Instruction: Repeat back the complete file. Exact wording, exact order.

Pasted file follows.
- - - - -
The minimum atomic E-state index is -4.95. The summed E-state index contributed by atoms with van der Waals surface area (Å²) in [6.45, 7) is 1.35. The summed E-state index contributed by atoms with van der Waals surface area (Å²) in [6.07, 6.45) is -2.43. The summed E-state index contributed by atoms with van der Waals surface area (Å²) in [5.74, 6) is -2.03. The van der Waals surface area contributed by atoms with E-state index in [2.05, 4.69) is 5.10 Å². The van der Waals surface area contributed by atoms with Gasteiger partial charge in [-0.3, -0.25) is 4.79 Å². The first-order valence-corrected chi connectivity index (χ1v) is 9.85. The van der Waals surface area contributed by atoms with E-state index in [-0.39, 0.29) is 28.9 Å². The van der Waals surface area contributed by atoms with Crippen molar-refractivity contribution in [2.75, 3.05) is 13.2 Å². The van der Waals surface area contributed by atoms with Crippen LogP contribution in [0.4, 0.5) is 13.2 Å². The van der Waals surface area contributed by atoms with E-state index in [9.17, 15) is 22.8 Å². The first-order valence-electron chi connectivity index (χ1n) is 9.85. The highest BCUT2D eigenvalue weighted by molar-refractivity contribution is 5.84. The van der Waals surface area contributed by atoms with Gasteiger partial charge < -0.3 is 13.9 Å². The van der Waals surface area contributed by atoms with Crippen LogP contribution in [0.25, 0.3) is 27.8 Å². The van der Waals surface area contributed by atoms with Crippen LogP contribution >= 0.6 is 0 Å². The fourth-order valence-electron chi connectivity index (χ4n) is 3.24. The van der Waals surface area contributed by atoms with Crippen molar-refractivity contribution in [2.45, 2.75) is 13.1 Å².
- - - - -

The minimum atomic E-state index is -4.95. The summed E-state index contributed by atoms with van der Waals surface area (Å²) in [6.45, 7) is 1.35. The summed E-state index contributed by atoms with van der Waals surface area (Å²) in [6.07, 6.45) is -2.43. The summed E-state index contributed by atoms with van der Waals surface area (Å²) in [5.74, 6) is -2.03. The van der Waals surface area contributed by atoms with E-state index in [2.05, 4.69) is 5.10 Å². The van der Waals surface area contributed by atoms with Gasteiger partial charge in [-0.3, -0.25) is 4.79 Å². The first-order valence-corrected chi connectivity index (χ1v) is 9.85. The van der Waals surface area contributed by atoms with E-state index in [-0.39, 0.29) is 28.9 Å². The van der Waals surface area contributed by atoms with Crippen molar-refractivity contribution in [2.75, 3.05) is 13.2 Å². The van der Waals surface area contributed by atoms with Crippen LogP contribution in [0.4, 0.5) is 13.2 Å². The van der Waals surface area contributed by atoms with E-state index in [9.17, 15) is 22.8 Å². The first-order valence-electron chi connectivity index (χ1n) is 9.85. The highest BCUT2D eigenvalue weighted by molar-refractivity contribution is 5.84. The van der Waals surface area contributed by atoms with Gasteiger partial charge < -0.3 is 13.9 Å². The van der Waals surface area contributed by atoms with Crippen LogP contribution in [0.25, 0.3) is 27.8 Å². The van der Waals surface area contributed by atoms with Crippen LogP contribution >= 0.6 is 0 Å². The fourth-order valence-electron chi connectivity index (χ4n) is 3.24. The van der Waals surface area contributed by atoms with Crippen molar-refractivity contribution in [2.45, 2.75) is 13.1 Å².